Opie eyed the Golly Whomper in his dad’s tackle box with a kind of lust and reverence reserved for no other material thing on earth. Andy understood. He knew that silly-looking lure represented afternoons spent fishing with dad. Fishing creates the opportunity to plug yourself into the real world in a way nothing else can do, and a lure, well—it’s the plug. Right? That’s what we call the wooden and plastic ones with trebles, anyway. Now you know why. The real world produces oxygen. Can’t get that from a spreadsheet. It produces food. Can’t get that from a laboratory or a board room. And it produces fish. Can’t get those from computers or robotics. The best scientists in the world all crowded into one building for the next billion years could never create anything so fine, so complex, so beautiful, so self-sufficient, or so alive as a fish with a command system anywhere near as small as that famous “pea-sized brain.”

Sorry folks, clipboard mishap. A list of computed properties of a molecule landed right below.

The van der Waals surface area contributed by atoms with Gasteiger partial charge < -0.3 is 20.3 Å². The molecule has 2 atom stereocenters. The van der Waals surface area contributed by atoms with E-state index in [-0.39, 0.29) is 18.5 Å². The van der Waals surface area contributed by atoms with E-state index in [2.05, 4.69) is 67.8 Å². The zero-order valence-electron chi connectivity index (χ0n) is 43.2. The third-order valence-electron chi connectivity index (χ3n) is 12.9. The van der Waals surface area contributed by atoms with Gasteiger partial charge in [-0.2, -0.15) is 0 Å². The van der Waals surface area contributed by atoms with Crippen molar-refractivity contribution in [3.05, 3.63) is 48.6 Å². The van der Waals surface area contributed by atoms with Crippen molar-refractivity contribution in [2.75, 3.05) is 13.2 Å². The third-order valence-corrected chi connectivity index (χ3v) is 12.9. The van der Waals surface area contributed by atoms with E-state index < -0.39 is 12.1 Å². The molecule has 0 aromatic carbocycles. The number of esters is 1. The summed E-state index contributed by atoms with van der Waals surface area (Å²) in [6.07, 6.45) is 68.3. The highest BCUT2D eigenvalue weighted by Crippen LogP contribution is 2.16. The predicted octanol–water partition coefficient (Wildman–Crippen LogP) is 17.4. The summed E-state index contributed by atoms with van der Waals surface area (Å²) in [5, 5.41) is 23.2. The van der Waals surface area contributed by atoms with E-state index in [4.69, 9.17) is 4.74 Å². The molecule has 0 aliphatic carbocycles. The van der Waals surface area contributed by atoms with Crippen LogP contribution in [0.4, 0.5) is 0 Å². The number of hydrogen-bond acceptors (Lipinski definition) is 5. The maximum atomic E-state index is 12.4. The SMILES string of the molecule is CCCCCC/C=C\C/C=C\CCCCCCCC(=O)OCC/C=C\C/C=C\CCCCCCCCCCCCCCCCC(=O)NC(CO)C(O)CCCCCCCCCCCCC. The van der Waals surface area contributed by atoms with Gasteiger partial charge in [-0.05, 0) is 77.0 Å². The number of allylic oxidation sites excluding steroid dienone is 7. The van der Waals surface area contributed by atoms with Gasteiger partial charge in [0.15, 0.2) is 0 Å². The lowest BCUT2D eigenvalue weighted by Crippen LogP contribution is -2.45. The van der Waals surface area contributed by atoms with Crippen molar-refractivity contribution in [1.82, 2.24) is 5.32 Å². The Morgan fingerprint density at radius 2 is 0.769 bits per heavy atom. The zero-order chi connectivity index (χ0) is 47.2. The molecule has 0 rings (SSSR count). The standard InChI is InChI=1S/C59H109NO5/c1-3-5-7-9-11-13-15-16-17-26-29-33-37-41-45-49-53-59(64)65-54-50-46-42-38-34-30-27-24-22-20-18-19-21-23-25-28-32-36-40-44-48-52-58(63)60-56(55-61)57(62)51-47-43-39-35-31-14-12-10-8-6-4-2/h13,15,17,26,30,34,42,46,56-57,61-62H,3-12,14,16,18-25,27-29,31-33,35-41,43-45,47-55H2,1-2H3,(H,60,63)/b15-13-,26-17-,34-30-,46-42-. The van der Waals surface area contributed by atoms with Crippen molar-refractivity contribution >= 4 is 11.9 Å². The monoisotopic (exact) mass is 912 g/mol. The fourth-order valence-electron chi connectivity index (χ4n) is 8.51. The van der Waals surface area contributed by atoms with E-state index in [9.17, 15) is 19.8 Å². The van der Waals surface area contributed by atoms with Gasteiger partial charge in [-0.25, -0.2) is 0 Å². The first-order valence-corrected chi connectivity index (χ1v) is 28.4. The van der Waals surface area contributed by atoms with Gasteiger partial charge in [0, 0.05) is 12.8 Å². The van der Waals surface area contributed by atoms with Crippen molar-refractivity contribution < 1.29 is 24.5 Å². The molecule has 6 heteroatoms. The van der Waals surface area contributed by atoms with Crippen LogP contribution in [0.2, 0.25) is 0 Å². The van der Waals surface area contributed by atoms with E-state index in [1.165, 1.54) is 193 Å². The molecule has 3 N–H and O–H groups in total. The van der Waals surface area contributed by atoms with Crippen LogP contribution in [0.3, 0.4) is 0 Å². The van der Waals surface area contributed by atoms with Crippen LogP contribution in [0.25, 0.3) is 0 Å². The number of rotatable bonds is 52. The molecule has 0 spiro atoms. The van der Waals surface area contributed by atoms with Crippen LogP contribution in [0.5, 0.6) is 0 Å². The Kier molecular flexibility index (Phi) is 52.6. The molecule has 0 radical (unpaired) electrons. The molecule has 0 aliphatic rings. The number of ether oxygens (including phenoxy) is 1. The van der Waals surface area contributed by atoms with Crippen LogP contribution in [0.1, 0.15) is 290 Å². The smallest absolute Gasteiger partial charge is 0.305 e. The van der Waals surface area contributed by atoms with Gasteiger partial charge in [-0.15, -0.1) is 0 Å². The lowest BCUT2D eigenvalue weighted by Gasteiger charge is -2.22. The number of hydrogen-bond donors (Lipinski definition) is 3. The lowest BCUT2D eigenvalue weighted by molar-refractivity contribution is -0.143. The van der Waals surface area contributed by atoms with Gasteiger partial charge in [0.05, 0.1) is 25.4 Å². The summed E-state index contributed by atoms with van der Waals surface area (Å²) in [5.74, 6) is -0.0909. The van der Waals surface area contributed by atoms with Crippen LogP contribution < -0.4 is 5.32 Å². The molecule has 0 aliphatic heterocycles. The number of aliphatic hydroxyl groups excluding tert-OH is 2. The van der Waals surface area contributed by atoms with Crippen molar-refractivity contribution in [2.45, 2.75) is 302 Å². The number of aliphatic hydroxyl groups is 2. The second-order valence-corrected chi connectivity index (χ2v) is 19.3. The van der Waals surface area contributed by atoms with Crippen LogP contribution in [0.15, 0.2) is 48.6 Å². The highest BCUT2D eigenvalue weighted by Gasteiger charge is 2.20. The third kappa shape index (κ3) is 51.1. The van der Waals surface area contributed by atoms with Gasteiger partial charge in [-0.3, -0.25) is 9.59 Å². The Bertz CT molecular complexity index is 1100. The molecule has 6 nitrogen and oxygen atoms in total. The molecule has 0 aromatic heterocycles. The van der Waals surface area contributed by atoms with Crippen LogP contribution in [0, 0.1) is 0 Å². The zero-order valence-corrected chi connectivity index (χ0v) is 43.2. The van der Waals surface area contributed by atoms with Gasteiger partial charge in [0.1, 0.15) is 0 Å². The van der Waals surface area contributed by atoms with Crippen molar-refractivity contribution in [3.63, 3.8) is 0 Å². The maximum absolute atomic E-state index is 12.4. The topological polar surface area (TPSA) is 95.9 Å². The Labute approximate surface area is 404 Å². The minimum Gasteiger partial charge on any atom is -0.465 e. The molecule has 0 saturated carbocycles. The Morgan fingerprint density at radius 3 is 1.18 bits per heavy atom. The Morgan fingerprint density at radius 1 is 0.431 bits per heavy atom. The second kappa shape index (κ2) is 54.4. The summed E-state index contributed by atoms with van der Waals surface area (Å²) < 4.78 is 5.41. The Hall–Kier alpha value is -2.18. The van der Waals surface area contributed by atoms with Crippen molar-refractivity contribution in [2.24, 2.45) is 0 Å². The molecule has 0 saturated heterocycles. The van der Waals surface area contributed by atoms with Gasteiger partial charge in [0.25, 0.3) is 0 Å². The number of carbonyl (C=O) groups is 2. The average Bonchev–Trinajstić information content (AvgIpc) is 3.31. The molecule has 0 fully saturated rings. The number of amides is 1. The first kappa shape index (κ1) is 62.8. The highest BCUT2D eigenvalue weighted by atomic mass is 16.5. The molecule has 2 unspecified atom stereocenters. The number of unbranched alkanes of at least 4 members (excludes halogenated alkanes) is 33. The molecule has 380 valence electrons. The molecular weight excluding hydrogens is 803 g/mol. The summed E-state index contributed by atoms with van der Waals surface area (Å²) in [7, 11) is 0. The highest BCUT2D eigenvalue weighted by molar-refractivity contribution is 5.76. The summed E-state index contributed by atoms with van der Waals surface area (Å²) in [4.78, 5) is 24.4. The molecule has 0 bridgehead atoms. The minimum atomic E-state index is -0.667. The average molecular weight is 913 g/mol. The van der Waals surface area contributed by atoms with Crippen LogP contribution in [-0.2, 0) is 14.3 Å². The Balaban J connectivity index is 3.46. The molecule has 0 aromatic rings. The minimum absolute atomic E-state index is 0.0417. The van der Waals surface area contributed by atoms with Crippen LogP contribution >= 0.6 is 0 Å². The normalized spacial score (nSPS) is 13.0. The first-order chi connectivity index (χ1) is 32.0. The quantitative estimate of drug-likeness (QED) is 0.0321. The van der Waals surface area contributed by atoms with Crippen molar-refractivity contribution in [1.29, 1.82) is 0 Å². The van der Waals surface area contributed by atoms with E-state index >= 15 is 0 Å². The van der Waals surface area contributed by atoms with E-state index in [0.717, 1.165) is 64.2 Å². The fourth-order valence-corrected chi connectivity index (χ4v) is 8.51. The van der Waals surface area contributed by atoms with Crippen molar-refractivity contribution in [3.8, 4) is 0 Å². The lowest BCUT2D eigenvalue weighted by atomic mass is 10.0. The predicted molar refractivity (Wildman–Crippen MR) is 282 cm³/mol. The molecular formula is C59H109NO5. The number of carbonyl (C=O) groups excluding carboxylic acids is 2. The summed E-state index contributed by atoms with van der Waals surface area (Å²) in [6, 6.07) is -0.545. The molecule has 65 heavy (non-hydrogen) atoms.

But craftsmen huddled in garages and basements can produce plugs. And they’ve been doing just that for hundreds of years. In that time you could say we’ve made a few improvements. But, when you look really close at the dynamics of triggering fish, you could just as easily conclude that most things new are just window dressing. And everything old comes back into style, at some point. This is a list of lures effective not just for one species of fish, but for all or at least many of the predators found in the aquatic world. This is a list of history’s greatest fishing lure types, not because I say so, but because history proves it so. Longevity, in itself, is proof enough for me. After several decades, if a lure is still being sought by anglers and still effectively triggering multiple species of fish, it belongs on this list. Let me know if I missed one. Or two, of the best fishing lures in history.